After a full-on day of outreach and discussion, all those involved felt tired but eager to double down on engaging with the Chinese community.
Global Crises Rally – Brixton Market
At the Rally in Brixton Market, the crowd heard speeches about the importance of community in facing intersecting struggles.
One speaker suggested that instead of waiting for marginalised communities to go to XR, that XR should come to meet with communities. Rebels connected with stall holders and small business owners in the market, did art blocking, and there were jovial community vibes all round.
Animal rights against animal wrongs
Animal Rebellion and XR marched with other animal rights groups in the National Animal Rights March. They stood together and demanded a better, more just food system than the exploitative one we have currently. The march made symbolic stops at Unilever, Cargill and the Marine Stewardship Council. Find out why here, here and here.
As usual, the animal rights crowd has great signs, including ‘Love animals? Prove it’ and ‘How much would a cow have to resemble a dog in order to deserve the right to live?’
It’s kicking off
‘Will your club be underwater by 2050?’ Football Rebellion reached out to fans outside Fulham FC by playing a match wearing snorkels and life-jackets.
Impossible Tea Party
TODAY | 12 NOON | Near London Bridge Station
Meet at News UK, near London Bridge tube station. Bring your flasks of tea and your rebellious hearts, as we disrupt the City of London and embody the democratic systems we want to see.
Did you know there are four Rebellion hubs stationed around London this Rebellion?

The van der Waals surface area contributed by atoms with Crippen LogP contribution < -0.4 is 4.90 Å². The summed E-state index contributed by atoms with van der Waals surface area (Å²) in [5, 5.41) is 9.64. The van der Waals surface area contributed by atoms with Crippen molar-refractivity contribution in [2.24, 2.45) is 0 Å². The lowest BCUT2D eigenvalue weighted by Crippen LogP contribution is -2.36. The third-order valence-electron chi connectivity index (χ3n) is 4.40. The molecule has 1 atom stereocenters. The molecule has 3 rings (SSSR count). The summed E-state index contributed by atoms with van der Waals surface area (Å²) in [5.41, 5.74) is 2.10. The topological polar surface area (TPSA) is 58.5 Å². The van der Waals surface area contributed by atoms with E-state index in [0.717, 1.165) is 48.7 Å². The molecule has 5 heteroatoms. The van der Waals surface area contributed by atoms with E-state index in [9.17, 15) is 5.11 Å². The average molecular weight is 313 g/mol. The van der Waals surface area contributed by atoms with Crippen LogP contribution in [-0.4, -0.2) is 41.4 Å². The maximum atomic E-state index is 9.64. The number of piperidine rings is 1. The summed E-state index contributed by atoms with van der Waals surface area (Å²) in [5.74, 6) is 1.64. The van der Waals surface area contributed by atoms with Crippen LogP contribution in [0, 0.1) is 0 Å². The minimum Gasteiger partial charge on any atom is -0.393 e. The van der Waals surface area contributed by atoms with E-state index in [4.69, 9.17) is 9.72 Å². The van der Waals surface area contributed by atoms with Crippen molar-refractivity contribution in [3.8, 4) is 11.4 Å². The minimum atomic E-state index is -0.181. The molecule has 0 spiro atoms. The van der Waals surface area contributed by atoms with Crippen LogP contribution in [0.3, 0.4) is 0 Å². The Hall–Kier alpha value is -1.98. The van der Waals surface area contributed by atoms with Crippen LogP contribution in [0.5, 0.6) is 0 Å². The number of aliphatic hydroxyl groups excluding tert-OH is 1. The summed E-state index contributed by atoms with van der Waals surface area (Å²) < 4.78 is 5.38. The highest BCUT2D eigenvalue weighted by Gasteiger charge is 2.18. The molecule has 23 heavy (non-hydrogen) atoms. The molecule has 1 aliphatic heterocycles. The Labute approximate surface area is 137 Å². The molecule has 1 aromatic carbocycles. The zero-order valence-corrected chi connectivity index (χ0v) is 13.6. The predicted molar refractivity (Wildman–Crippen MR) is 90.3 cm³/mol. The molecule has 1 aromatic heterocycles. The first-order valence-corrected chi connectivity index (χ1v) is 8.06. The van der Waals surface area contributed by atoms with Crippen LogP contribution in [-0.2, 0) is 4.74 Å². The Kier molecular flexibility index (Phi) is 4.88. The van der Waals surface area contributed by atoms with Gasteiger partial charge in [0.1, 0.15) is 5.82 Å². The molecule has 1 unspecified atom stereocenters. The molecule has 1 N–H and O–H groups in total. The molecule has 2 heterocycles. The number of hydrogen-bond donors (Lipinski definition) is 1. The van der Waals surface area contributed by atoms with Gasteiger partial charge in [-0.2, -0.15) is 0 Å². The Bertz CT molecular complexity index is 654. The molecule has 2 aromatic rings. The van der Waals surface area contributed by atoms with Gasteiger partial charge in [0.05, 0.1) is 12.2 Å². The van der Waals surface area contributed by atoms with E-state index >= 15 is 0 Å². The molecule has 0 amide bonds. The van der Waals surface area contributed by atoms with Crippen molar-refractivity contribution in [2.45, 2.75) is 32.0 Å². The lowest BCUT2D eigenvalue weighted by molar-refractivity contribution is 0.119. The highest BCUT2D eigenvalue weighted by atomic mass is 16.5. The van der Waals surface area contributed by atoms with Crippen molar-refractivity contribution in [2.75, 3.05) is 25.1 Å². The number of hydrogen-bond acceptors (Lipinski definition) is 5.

The hubs are low-risk spaces where you can go to be, chill, meet up, do art, attend talks and trainings, and eat! There are loads of useful trainings on, like Know Your Rights (essential for arrestables), NVDA and Witnessing Police Behaviour, and cool workshops on topics like tree climbing, co-liberation and climate grief. There are also listening circles to go and connect with fellow rebels, and listen and be heard. Check ‘em out.
See here for more info about where the hubs are and when they’re open. See here for a schedule of what’s on.
Back the CEE Bill
While we’re on the streets or supporting how we can from home, the Climate and Ecological Emergency is still creating a wedge in Parliament – with a little help from incredible campaigners from across the UK.
115 cross-party MPs now back the CEE Bill, and it’s supported by over 100 councils and over 350 organisations including Greenpeace, The COOP bank and Surfers Against Sewage. With the post COP cliff edge looming, it’s time to get behind this new law to save the planet.
Join Zero Hour to find out how we’re lobbying your MP and to get involved.
Humans of XR
Celia, 41, Animal Rebellion
“People respond to different things in different ways. Some people won’t like an action and other people will, y’know? I think that diversity in the way they [Animal Rebellion] are approaching things is really important and necessary. I can see how it upsets a lot of people but I think it’s incredibly valid and things are in such a bad way now that it has to get messy.
No change ever came from just sitting back and asking nicely. Sometimes, at the start of going and doing things, you’ll be scared of how you’ll be received. When we started doing the Cube of Truth stuff, people would throw chicken at us and it was quite scary.
But actually, I think that on the whole as long as you approach it conversationally it can be received well – if you do it properly, with love not judgement.”